How to Bargain


    The other day my word-processor broke down again because of the fluctuating electric current. I requested the same service engineer as before to come to my house to fix it. Later I saw a familiar face at my door. This time we had more conversation during his work. When he had finished the job, to my         bajaj

surprise he asked me how much the service charge had been for his last visit. It seemed to be the same problem as before. I answered Rp.50,000, showing him the receipt he had given me. He asked again, "Is it expensive?" "I don't know," I said, purplexed at his question, and after some thought I asked "What if I say it's expensive? Can you lower the charge?" Eventually he charged me Rp.40,000.

     I'd never expected that this kind of service could be bargained over, although there are many places where prices are not fixed and we can negotiate, especially at local markets. I've tried several times and enjoyed the experience of bargaining. I've felt very happy when I've been successful and have felt frustrated when I've failed.

    There's a very Indonesian vehicle called  'bajaj', a three-wheeled short-distance taxi, whose fares are negotiated between driver and passenger. The ride is uncomfortable but it's fun, although some Japanese don't think it's fun at all and never ride in a bajaj. It took almost eight months to gather up my courage for  my first ride. But once I tried, the second time was much easier and I was a more persistent bargainer.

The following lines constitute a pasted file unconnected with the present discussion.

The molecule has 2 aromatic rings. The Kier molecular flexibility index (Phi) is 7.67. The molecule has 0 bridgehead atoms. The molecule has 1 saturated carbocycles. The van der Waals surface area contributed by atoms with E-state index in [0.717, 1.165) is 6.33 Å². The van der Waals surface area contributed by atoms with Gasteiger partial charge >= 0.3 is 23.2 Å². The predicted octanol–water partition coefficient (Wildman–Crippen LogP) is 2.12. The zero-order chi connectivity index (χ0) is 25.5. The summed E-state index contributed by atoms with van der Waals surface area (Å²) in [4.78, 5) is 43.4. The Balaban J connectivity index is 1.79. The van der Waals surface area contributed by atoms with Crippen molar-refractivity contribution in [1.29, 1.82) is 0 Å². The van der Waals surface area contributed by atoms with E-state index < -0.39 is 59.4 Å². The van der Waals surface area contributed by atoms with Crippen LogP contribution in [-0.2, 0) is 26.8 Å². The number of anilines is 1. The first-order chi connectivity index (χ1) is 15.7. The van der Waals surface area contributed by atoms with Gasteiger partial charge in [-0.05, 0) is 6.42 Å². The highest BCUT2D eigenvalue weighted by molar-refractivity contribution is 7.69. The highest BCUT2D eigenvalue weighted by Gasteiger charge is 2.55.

My Indonesian friend who once had a long negotiation with a bajaj driver until finally he was satisfied with the fare, found the young driver working his way through school. Being touched by his story during her ride, she gave him a tip as well as the negotiated fare when she got out. Her long tenacious bargaining had resulted in nothing, she said laughing.

    Anyway, after my trials and errors, I think I know more about bargaining. The first thing to do is to check a price at supermarkets or department stores where prices are fixed, in order not to be forced to pay an unreasonable price and the second is to assume a strong attitude toward the shopkeeper. The last measure is to leave a shop or pretend to do so when the negotiations are broken off, so that the shopkeeper will call out "OK" or lower his last price. This final way does work.


#58 Parkway Vol.7 No.1 October 1993















 翌日、その修理の人がやってきました。「これ、壊れる、できる?、直す」私は、単語を並べ、汗をかきかき、さらに説明します。しばらくして、修理が完了したようです。「ブラパ(How much)?」と私。
「Do you want to pay by cash or card?」